Control the Narrative and Result in Positive Reputation

He also said it was a great opportunity for his organization to put their money where the mouths are and demonstrate how the strategies they promote to clients works.

In the short-term and long-term, the Cecil crisis brought us together as a team. We used social media marketing, online reviews, and reputation management, as well as timely and original web content in our crisis communications execution. Our team members had the opportunity to apply their skills in service to the company, and I am extremely grateful for all of the work they did.

To this day our leadership team still fields questions online and at conferences and industry events about the Cecil the lion crisis. We were able to control the narrative with our response, which resulted in a positive long-term effect on our reputation.

Though the story of Cecil and Dr. Palmer persisted for a very long time—and even had a Halloween costume that year—the involvement of Page 1 Solutions in the story was brief.

After one and a half to two weeks, I’d say things were back to normal.

Lessons for Crisis Communicators

When I asked Goldstein for lessons he’d provide other communicators, he said:

If your business is facing some controversy or crisis, don’t ignore it; it won’t go away. Even if you aren’t at the center of the scandal, your name could be part of the target of the outcry. Guilt by association is very real.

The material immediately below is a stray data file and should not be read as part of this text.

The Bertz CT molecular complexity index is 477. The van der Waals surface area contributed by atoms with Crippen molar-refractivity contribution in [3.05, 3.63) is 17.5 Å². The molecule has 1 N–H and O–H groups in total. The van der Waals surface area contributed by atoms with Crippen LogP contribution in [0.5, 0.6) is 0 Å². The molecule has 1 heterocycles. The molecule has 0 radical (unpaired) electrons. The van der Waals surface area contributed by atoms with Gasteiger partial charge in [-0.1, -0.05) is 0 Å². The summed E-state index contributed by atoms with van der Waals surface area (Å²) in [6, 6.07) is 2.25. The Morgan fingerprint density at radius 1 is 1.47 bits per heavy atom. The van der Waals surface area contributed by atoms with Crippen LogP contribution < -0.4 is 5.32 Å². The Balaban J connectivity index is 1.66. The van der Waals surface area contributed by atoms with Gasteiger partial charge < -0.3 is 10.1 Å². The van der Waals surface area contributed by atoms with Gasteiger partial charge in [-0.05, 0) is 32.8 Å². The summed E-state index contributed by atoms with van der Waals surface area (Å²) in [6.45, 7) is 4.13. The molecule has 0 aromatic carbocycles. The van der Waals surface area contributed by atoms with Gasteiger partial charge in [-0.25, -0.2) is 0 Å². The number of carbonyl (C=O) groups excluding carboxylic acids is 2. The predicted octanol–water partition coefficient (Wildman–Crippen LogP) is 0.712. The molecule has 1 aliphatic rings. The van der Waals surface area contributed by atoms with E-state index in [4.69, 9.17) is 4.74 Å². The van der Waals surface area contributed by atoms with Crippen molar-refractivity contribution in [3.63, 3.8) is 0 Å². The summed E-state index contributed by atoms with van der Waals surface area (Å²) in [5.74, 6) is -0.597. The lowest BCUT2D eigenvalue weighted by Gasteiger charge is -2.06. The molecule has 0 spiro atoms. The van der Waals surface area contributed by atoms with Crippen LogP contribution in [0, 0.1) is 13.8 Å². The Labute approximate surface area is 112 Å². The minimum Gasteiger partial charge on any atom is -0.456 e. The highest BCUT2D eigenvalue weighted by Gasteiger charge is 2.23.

Originally, we never anticipated getting caught up in the Cecil situation. We weren’t working with Dr. Palmer anymore, and we expected people to make that connection. When certain members of the public jumped to the wrong conclusion, we knew a fast, clear response was absolutely critical.

In times of crisis, it’s important to have a core group with clear ownership and specific responsibilities.

Guilt by association is very real.

Think about that as you create your crisis communications plan (or build on to it). Every one of us could have a crisis on our hands if someone we work with does something bad.

The internet loves to cast stones, and they will find you and expose your relationship.

Add this to your crisis communications plan so you are ready.

As Goldstein says, “the best defense is always a good offense.”

About Gini Dietrich


Gini Dietrich is the founder and CEO of Arment Dietrich, an integrated marketing communications firm. She is the author of Spin Sucks, the lead blogger at Spin Sucks, and the host of Spin Sucks the podcast. She also is co-author of Marketing in the Round, co-host of Inside PR, and co-host of The Agency Leadership podcast.